This study examines the prospects for a transformative green growth program for Colorado. The centerpiece of the program is clean energy investments—i.e. investments to raise energy efficiency levels and expand the supply of clean renewable energy sources. These investments should be undertaken in combination by the public and private sectors throughout the state. This program can advance two fundamental goals: 1) promoting global climate stabilization by reducing carbon dioxide (CO2) emissions in Colorado without increasing emissions outside of the state; and 2) expanding good job opportunities throughout the state while the state’s economy continues to grow. The program is specifically designed to reduce Colorado’s CO2 emissions by 50 percent as of 2030 and by 90 percent as of 2050 relative to the state’s 2005 emissions level while the economy grows at an average annual rate of 2.4 percent. The consumption of oil, natural gas and coal to generate energy will need to fall sharply in Colorado, since CO2 emissions result through the combustion of fossil fuels.

We estimate that total investments in energy efficiency and renewable energy will need to average about $14.5 billion per year between 2021 – 2030, equal to about 3.5 percent of Colorado’s average annual GDP over those years. These investments will generate about 100,000 jobs per year in the state. New job opportunities will be created in a wide range of areas, including construction, sales, management, production, engineering and office support. At the same time, the contraction of the state’s fossil fuel related industries will generate about 700 job losses per year, of which about 600 will be non-managerial jobs. We develop a Just Transition program for workers impacted by the contraction of the state’s fossil fuel industries. The program includes: pension guarantees for retired workers who are covered by employer-financed pensions; retraining to assist displaced workers to obtain the skills needed for a new job and 100 percent wage replacement while training; re-employment for displaced workers through an employment guarantee, with 100 percent wage insurance; and relocation support as needed. We also propose a broader set of policies to meet the state’s emissions reduction goals. These include a carbon tax; strengthening the state’s existing energy efficiency and renewable portfolio standards; strengthening existing procurement programs for clean energy public investments; increasing financial subsidies for clean energy investments; expanding the state’s worker training programs for clean energy employment opportunities; and channeling a disproportionate share of new clean energy investments into communities that will be significantly impacted by the contraction of the state’s fossil fuel related industries.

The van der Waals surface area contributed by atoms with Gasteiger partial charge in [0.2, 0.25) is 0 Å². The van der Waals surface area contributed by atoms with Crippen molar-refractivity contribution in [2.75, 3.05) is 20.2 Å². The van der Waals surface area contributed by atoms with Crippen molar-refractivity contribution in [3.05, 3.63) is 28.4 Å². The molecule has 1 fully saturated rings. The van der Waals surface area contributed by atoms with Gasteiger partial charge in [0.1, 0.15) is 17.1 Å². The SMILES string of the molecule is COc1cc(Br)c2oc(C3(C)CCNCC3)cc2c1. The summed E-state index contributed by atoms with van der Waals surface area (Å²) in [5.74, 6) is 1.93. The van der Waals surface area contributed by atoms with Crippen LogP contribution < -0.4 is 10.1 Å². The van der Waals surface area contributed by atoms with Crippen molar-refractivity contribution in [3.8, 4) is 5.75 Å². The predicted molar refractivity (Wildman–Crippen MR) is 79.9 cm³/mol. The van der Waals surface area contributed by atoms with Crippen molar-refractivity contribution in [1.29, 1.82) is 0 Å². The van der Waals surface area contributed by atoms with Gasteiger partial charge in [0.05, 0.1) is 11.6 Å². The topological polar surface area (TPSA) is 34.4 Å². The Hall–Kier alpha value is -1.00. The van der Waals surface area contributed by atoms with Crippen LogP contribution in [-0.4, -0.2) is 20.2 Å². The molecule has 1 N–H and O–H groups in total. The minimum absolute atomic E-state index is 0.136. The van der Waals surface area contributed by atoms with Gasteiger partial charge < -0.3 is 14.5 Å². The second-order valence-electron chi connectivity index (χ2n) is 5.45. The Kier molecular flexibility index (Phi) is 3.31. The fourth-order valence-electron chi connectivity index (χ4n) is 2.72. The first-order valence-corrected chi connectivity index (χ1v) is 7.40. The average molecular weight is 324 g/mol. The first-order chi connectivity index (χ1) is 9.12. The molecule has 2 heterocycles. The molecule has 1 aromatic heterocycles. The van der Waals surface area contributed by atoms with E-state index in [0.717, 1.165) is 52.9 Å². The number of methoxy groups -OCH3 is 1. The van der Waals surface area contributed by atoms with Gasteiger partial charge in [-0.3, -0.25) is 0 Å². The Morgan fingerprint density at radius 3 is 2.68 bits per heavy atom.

Read the text (PDF).

Trading Up Equipping Ontario Trades With the Skills of the Future

By staff - Canada Green Building Council, April 2019

Equipping Canada’s labour force with the skills required for designing, constructing and maintaining low-carbon building infrastructure is critical to achieving a greener economy and to reducing Canada’s emissions by 30% below 2005 levels by 2030. We are pleased to support Canada’s green building industry with a new report, Trading Up: Equipping Ontario Trades with the Skills of the Future, aimed at facilitating a low carbon workforce transition.

This report provides an action plan to close the low-carbon building skills gap in the Ontario construction industry. Green infrastructure investments are expected to create an estimated 147,000 job openings for skilled tradespeople over the next 15 years in the Toronto region alone. The inability to close the skills gap in Ontario is estimated to have an impact of $24.3 billion of Gross Domestic Product (GDP) in foregone company revenues, with an additional $3.7 billion lost in foregone taxation.

The report identifies where shortages in low-carbon skills training currently exist, and highlights the risks to the quality of low-carbon buildings being constructed. It defines specific actions that labour, governments, post-secondary institutions and industry organizations can take to optimize green building skills training.

The “Trading Up” report was compiled by CaGBC with Mohawk College, McCallumSather, The Cora Group, the City of Toronto and the Ontario Building Officials Association (OBOA). The project was funded, in part, by the Government of Ontario. While the report examines the Ontario construction industry, its recommendations can be applied throughout Canada.

Read the text (PDF).

Gulf South for a Green New Deal Policy Platform

By Colette Pichon Battle, et. al. - Gulf South Rising, Spring 2019

The Gulf South is uniquely positioned to be a national leader in the movement for a Green New Deal. With the climate crisis accelerating faster than even most scientific predictions, deep investment in Gulf South frontline communities will yield an opportunity for this region to be a global leader in equitable approaches to a socio-economic transformation that builds wealth and sustainability for the nation and the world.